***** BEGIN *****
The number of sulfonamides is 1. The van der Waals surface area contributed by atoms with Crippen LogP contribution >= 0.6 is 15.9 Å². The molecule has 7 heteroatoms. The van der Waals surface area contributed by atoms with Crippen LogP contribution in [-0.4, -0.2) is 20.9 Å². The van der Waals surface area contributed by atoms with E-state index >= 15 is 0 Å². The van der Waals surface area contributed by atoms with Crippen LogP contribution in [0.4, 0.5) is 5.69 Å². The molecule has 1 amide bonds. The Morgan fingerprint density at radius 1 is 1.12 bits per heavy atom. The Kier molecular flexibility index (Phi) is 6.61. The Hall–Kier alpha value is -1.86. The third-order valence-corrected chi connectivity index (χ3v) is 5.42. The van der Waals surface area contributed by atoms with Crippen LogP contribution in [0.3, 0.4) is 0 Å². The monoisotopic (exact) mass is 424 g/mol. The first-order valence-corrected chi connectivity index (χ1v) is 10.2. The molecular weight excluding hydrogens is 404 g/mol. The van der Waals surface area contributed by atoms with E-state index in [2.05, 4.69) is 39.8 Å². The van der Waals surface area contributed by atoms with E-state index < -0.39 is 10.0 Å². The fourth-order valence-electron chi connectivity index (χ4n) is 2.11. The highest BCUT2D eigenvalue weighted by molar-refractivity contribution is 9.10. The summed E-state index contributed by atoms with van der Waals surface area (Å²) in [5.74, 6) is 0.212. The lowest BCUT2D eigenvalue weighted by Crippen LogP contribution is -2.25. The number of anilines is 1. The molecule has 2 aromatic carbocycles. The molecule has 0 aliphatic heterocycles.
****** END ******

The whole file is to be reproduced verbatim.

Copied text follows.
The number of sulfonamides is 1. The van der Waals surface area contributed by atoms with Crippen LogP contribution >= 0.6 is 15.9 Å². The molecule has 7 heteroatoms. The van der Waals surface area contributed by atoms with Crippen LogP contribution in [-0.4, -0.2) is 20.9 Å². The van der Waals surface area contributed by atoms with E-state index >= 15 is 0 Å². The van der Waals surface area contributed by atoms with Crippen LogP contribution in [0.4, 0.5) is 5.69 Å². The molecule has 1 amide bonds. The Morgan fingerprint density at radius 1 is 1.12 bits per heavy atom. The Kier molecular flexibility index (Phi) is 6.61. The Hall–Kier alpha value is -1.86. The third-order valence-corrected chi connectivity index (χ3v) is 5.42. The van der Waals surface area contributed by atoms with Crippen LogP contribution in [0.3, 0.4) is 0 Å². The monoisotopic (exact) mass is 424 g/mol. The first-order valence-corrected chi connectivity index (χ1v) is 10.2. The molecular weight excluding hydrogens is 404 g/mol. The van der Waals surface area contributed by atoms with E-state index in [2.05, 4.69) is 39.8 Å². The van der Waals surface area contributed by atoms with E-state index < -0.39 is 10.0 Å². The fourth-order valence-electron chi connectivity index (χ4n) is 2.11. The highest BCUT2D eigenvalue weighted by molar-refractivity contribution is 9.10. The summed E-state index contributed by atoms with van der Waals surface area (Å²) in [5.74, 6) is 0.212. The lowest BCUT2D eigenvalue weighted by Crippen LogP contribution is -2.25. The number of anilines is 1. The molecule has 2 aromatic carbocycles. The molecule has 0 aliphatic heterocycles.